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Paolo Porpora (Naples 1617-1670/80 Rome or Naples)
PROPERTY FROM THE LODI COLLECTION
Paolo Porpora (Naples 1617-1670/80 Rome or Naples)

Lilacs, roses, irises and other flowers on a stone ground with a glass vase and a peacock butterfly

Details
Paolo Porpora (Naples 1617-1670/80 Rome or Naples)
Lilacs, roses, irises and other flowers on a stone ground with a glass vase and a peacock butterfly
oil on panel, marouflaged
13¼ x 21½ in. (33.7 x 54.5 cm.)
Literature
Italian still life painting, from The Silvano Lodi collection, exhibition catalogue, Jerusalem, 1994.
Italian still life painting, from The Silvano Lodi collection, exhibition catalogue, Tokyo, 2001, p. 64, no. 26.
S. Dathe, Natura morta italiana: Italienische stilleben aus vier Jahrhunderten, sammlung Silvano Lodi, exhibition catalogue, Ravensburg, 2003, p. 45.
Exhibited
Jerusalem, The Israel Museum of Art, Italian still life painting, from The Silvano Lodi collection, June 1994.
Tokyo, Seiji Togo Memorial Museum of Art, Italian still life painting, from The Silvano Lodi collection, 28 April-26 May 2001, no. 26; and on tour in Japan.
Ravensburg, Schloss Achberg, Natura morta italiana: Italienische stilleben aus vier Jahrhunderten, sammlung Silvano Lodi, 11 April-12 October, 2003.

Lot Essay

Paolo Porpora is associated with Giacomo Recco in a document of 1632 and followed Recco in becoming a specialist in still lifes and one of the founders of the Neapolitan school of still life painting. Porpora worked with Aniello Falcone and moved to Rome in the 1650s, where he is documented at the Accademia di San Luca between 1656 and 1658. There he came into contact with Northern still life painters, most notably Otto Marseus van Schrieck and Mattias Withoos, who were in Rome between 1652 and 1656. Their influence was decisive and Porpora painted a number of nocturnal scenes of the forest floor with mushrooms, lizards, snakes and tortoises that betray a knowledge of prototypes by van Schrieck. Paintings such as the Woodland scenes in the Galleria Nazionale di Capodimonte exemplify this genre. At the same time, Porpora painted floral still lifes whose baroque compositions, brilliant palette and flamboyant brushwork suggest a debt to Abraham Brueghel (who was active in Naples) and Mario dei Fiori. In 1666 he became a member of the 'Virtuoso al Pantheon'. Among Porpora's patrons was the Chigi family in Rome; however, it is interesting to see from inventories of collections such as that of Ruffo that Porpora continued to send paintings to Naples even after his move to Rome.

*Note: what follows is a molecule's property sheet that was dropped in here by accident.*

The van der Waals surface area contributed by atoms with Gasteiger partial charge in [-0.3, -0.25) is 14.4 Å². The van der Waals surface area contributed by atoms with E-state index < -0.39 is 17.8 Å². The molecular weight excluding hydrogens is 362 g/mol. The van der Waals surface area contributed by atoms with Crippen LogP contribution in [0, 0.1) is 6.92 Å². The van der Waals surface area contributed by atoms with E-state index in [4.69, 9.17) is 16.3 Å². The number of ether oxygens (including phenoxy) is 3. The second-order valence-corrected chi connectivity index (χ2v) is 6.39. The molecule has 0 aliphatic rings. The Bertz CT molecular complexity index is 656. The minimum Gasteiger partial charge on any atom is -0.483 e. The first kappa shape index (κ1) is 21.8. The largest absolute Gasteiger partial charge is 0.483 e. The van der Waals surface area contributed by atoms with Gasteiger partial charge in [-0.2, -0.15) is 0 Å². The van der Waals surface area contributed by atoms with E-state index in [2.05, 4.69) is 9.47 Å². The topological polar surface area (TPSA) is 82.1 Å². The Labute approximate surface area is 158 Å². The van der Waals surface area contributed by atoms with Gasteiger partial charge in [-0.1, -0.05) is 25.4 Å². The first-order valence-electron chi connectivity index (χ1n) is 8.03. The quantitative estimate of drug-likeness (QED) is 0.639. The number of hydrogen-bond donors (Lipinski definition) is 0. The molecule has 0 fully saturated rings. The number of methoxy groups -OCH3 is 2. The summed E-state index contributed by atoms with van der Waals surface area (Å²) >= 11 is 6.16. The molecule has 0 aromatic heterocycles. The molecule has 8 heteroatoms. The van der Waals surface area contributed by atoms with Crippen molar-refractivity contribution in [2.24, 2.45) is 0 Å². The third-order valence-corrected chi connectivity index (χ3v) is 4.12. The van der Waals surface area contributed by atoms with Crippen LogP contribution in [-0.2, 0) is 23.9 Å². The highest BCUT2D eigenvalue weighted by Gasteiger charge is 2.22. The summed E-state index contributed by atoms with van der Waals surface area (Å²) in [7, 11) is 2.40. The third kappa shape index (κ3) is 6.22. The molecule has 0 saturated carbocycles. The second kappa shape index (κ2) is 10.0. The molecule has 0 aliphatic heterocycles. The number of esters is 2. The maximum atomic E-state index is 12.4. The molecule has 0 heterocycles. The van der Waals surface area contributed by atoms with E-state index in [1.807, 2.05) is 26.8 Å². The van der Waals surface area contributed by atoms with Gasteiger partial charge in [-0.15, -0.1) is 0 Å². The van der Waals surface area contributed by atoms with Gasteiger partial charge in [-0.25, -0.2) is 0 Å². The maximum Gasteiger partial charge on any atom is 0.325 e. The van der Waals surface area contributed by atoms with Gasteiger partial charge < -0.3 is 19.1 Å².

As with the Fruit and flowers in the Galleria Nazionale del Capodimonte, Naples, the vigorously painted flowers in this work are strewn over a stone ground, with a peacock butterfly hovering above the brilliant blue iris on the left. Porpora painted large floral still lifes, often garlands, but the present work is unusual for its intimate scale and the fact that it is painted on panel. This painting may also be compared to the upright Flowers and fruit with a crystal vase also in the Galleria Nazionale di Capodimonte. Porpora seems to have liked the device of contrasting the brilliance of the sparkling crystal with the lush exuberance of the flowers. The baroque decoration of the floral elements, already a long way away from the manner of his teacher, Giacomo Recco, suggests a date similar to that of the two Capodimonte paintings, in the early 1650s shortly after Porpora's arrival in Rome.

The fact that this work, unusually for Porpora, is painted on a panel support suggests the possibility that it originally formed part of a decorative ensemble or piece of furniture.

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